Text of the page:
Lutherans in the Twin Cities

Bead attitudes

A ministry of making necklaces and offering hope in the midst of crisis

Had a crisis? Maybe Strands of Hope LLC can help. What it offers isn’t much at first glance. A necklace. Yet it’s made by someone who may understand. Family. Friend. Even by a stranger. But someone offering emotional support.

That kind of a gesture can mean a lot. And who doesn’t have crises?

Strands of Hope is a business established by four breast-cancer survivors who all love to create necklaces and other accessories out of beads. The idea emerged from their monthly meetings for coffee and support: Why not start a business that helps others meet for beading in a way that provides hope and comfort for anybody in crisis?

That was five years ago. Participants in Strands of Hope events now have created and given away an estimated 2,400 necklaces. Event settings include churches, Girl Scout meetings, mission trips to Cuba and Guatemala, and a support group for victims of domestic abuse.

Strands of Hope co-founder Connie Marty, standing center, instructs a group of beaders as they create necklaces at St. Michael's Lutheran Church in Roseville, Minnesota, in early October. Photo provided by Strands of Hope LLC

Strands of Hope is a business established by four breast-cancer survivors who all love to create necklaces and other accessories out of beads.

“My journey was breast cancer,” explains co-founder Connie Marty, but now her mission is “to broader events — creating necklaces, connecting hearts, building hope.”

Two hearts

Marty, who has survived more than 12 years since her cancer diagnosis, is the wife of state Sen. John Marty and the daughter-in-law of the prominent religion scholar Martin Marty. The other founders are Joy Throm, Pat Nyman, and Renee Macomber. Marty, of Roseville, is a member at Mount Olive Lutheran Church (ELCA) in Minneapolis; Throm, a member at First Universalist Church in Minneapolis, lives in Minneapolis; Macomber, a member at Plymouth Congregational Church in Minneapolis, lives in Hopkins; and Nyman, a member at Incarnation Lutheran Church (ELCA) in Shoreview, where she lives.

Necklaces feature two hearts intertwined in a gesture of supporting each other, as well as glass beads, stones, or pearls. A “random bead” in each necklace bespeaks the unpredictability of lives. Where to place the random bead on the string is the choice of the creator.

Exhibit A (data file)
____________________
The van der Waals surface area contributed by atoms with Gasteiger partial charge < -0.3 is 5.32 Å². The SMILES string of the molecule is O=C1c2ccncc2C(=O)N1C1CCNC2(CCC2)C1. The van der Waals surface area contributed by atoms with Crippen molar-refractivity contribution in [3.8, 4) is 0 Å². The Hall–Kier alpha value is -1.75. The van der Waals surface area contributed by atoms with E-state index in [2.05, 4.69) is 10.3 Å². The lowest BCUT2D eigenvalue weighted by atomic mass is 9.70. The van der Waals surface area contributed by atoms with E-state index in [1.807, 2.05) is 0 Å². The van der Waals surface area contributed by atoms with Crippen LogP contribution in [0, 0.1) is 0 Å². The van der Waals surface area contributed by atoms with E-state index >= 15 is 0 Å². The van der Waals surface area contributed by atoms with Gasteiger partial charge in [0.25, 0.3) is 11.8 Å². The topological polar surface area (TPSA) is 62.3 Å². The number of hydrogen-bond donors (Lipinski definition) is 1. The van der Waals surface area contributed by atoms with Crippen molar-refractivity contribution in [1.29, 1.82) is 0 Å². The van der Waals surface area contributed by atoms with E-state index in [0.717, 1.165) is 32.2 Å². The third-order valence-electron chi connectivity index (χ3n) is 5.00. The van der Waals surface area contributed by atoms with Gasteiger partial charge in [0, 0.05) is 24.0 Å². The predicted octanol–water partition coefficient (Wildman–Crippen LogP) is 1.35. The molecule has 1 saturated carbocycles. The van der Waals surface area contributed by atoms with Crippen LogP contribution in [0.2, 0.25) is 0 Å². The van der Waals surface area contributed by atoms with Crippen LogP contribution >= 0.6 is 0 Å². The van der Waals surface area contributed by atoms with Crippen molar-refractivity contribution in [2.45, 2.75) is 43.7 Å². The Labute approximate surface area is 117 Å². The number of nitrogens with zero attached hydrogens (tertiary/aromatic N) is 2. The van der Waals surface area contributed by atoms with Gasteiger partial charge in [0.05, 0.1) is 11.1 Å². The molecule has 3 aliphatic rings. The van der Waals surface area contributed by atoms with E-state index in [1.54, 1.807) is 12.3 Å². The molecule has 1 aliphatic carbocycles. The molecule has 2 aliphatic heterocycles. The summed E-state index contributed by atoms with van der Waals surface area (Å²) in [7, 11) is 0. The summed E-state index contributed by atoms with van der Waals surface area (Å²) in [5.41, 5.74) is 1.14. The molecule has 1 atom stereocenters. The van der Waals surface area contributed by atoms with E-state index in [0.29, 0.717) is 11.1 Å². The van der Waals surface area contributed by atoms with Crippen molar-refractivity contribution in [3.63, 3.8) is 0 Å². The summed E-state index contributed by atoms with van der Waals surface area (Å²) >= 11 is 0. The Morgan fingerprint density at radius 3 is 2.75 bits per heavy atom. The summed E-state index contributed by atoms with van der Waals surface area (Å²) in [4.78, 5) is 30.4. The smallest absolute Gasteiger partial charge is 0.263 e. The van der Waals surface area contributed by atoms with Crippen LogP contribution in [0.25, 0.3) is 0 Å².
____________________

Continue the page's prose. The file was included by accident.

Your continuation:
When Throm lost a cousin to cancer, she created necklaces for her surviving mother and sister, one for another surviving cousin — and one for herself. The necklaces were a color that Throm thought each recipient would like, but each necklace had the same random bead. The gift, writes Throm in an email, honors the late cousin and symbolizes “the love, support, and connection uniting the family.”

“The grandma told me later that she wanted this child to know that cancer was more than just the two of them. It was more than going to the doctor’s office or hospital or getting sick.”

The Strands of Hope website quotes an unnamed necklace creator who describes the meaning of the entwined hearts. “At times my sister holds me up and then at other times I hold her up,” she writes. “I will keep this necklace and make another one for my sister so we can both wear them.”

Another Strands of Hope moment occurred when a woman brought her five-year-old granddaughter to a beading session. The child’s eyes widened as beaders shared their stories. She said, “Grandma, it’s not just you and me who are cancer survivors but all these people around the table?”

Marty adds in an email: “The grandma told me later that she wanted this child to know that cancer was more than just the two of them. It was more than going to the doctor’s office or hospital or getting sick.”

When churches and other groups host necklace-making events, participants are asked to buy a kit for $18. A share of the proceeds goes to charity, says Marty. Strands of Hope is a business, but she says cofounders work as volunteers and the business has not turned a profit.

Strands of Hope seeks to "create necklaces, cnnect hearts, and build hope" for those experiencing illness.

A necklace-making event is scheduled at Christ Church Lutheran at 3244 34th Avenue South in Minneapolis on Monday, November 11 from 6:30-8:30 p.m. It is open to all, no previous beading experience necessary. Instructor and tools are provided, as well as snacks.

‘Unpredictable bead’

Pastor Leesa Soderlind of St. Michael’s Lutheran Church (ELCA) in Roseville isn’t a breast-cancer survivor herself but knows some. Moreover, she knows many people who have experienced “unpredictable crises in their lives.” So Soderlind joined the beaders at her church October 1.

Her favorite part of the necklace is “the unpredictable stone,” says Soderlind. “It represents the rocky road for all us of us.”

In breast cancer, she adds, “the unknown is always the scariest piece.” Women ask her, “Will somebody be present with me, not necessarily to tell me that everything is going to turn out okay, but to listen?” At such times, says Soderlind, women fighting cancer tell her, “l don’t want to be alone and I don’t want to be scared of the unknown.”

The necklaces’ linked hearts address that. “We’re all connected to all people,” says Soderlind, “and, most importantly, we’re all connected to God.”

Of course, the unpredictable always remains in any crisis. God doesn’t promise to take it away. “What God promises,” adds Soderlind, “is to be there with you in it.”

For more information, visit the Strands of Hope website at www.strandsofhope.com. For details about the November 11 necklace-making event at Christ Church Lutheran, contact Mary Bode at 612/721-6611. No previous jewelry-making experience is needed to attend.

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